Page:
The Grey District Council will
end up with an annual $321,000
Currently it receives a 62%
subsidy from the NZTA, but
from 2016-17 that will drop 1%
a year until levelling out at 57%.
NZTA chief executive Geoff
regional director Jim Harland
were in Greymouth on Friday
to discuss the land transport
Speaking to the Greymouth Star,
Mr Harland said $69 million was
spent on State highway general
maintenance over a three-year
period, while $41 million was
spent on local road maintenance
funded by councils.
Mr Dangerfield said councils
would have to make some minor
“That does require local
authorities here to make sure that
they cut their cloth accordingly.
It doesn’t necessarily imply
an increase in (local) rates if
everything is done appropriately.”
He said councils could “sweat
the asset a bit more” and make
roads last longer by “being smarter
about the asset management ”.
Mr Harland used the example of
the Queenstown Lakes District
Council which would lose about
“ When they had a good hard
look at it and looked at the level
of ser vice and the standard, they
were getting in too early to do
reseals and renewals. Getting that
timing right and that specification
right can save a lot of money, and
the network will still be fit for
“It’s like painting your house too
soon, it still looks good but maybe
you lost your cashflow for three
years too early,” Mr Harland said.
Mr Dangerfield said councils
should be “less formulaic” and
do the work according to when it
needed to be done.
“Just by being less formulaic and
more based on the evidence, you
get a better result, which is good
Mr Harland said councils and
their contractors had become
accustomed to the frequency
and amount of resealing and
rehabilitation work on roads.
“The contractors got used to
that spend, everyone got used
to spending that, but it’s not
necessarily the best thing to do.”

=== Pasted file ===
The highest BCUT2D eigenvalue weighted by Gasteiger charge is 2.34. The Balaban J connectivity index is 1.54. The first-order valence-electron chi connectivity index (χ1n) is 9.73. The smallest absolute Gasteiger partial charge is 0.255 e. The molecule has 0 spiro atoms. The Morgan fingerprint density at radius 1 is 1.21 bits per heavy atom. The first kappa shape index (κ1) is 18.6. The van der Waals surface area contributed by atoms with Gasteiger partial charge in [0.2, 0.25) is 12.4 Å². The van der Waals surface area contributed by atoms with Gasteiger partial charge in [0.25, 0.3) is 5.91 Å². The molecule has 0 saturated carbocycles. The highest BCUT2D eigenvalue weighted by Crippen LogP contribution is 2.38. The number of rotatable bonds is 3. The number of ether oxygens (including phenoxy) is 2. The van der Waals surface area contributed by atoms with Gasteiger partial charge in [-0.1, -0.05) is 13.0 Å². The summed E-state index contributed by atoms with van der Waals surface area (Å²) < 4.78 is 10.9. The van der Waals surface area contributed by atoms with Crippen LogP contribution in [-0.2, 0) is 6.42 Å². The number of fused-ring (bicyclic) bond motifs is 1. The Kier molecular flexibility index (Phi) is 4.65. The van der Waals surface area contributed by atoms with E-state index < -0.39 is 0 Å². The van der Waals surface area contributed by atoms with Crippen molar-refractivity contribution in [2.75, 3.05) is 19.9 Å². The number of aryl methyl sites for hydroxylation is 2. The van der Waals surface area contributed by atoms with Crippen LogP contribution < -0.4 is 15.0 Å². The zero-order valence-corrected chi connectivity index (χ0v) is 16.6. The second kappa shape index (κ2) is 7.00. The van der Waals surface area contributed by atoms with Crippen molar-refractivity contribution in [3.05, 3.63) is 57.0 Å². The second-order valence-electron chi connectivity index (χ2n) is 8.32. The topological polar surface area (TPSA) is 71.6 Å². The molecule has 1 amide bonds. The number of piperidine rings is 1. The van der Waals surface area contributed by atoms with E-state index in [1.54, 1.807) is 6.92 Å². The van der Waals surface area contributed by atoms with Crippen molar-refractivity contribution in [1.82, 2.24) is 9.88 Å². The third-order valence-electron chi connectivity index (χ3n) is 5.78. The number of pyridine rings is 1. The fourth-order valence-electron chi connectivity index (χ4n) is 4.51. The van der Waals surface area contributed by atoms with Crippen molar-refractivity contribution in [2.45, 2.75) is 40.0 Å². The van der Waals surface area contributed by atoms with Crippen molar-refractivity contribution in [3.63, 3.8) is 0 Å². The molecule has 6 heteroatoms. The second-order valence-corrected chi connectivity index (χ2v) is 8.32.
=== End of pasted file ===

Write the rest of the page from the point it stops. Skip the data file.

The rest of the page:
At least 10 minor crashes were reported
on icy roads throughout the West Coast
at the weekend.
Senior constable Mike Tinnelly, of
Greymouth police, said all the crashes
had been caused by black ice.
Crashes were reported on the
Taylor ville-Blackball Road, two on the
Rahu Saddle, and others at Ngahere,
Ikamatua, Coal Creek, Hari Hari, Bruce
Bay and Haast. Mr Tinnelly said it was
just lucky that no one was seriously
injured in any of the crashes.
Two German tourists who crashed at
Bruce Bay about 11.15am yesterday were
checked over by ambulance staff but did
not require hospital treatment.
With the plummeting temperatures
over the past week ice had built up on
the roads, especially in shaded areas, and
he cautioned all motorists to drive to the
However, relief is on the way in the
form of a heavy rain warning for the
West Coast tomorrow, especially in
Icy Coast roads claim 10 crashes
Railways family looks back
Revingtons Hotel reopened for
business today after a two-week
enforced closure for liquor licence
Newly appointed manager Roy
Vhardwaj said today the pub was
back in business. “All our staff are
back at work and none have been
laid off or told to find new jobs,
because we are struggling,” he said.
Pub reopens after shutdown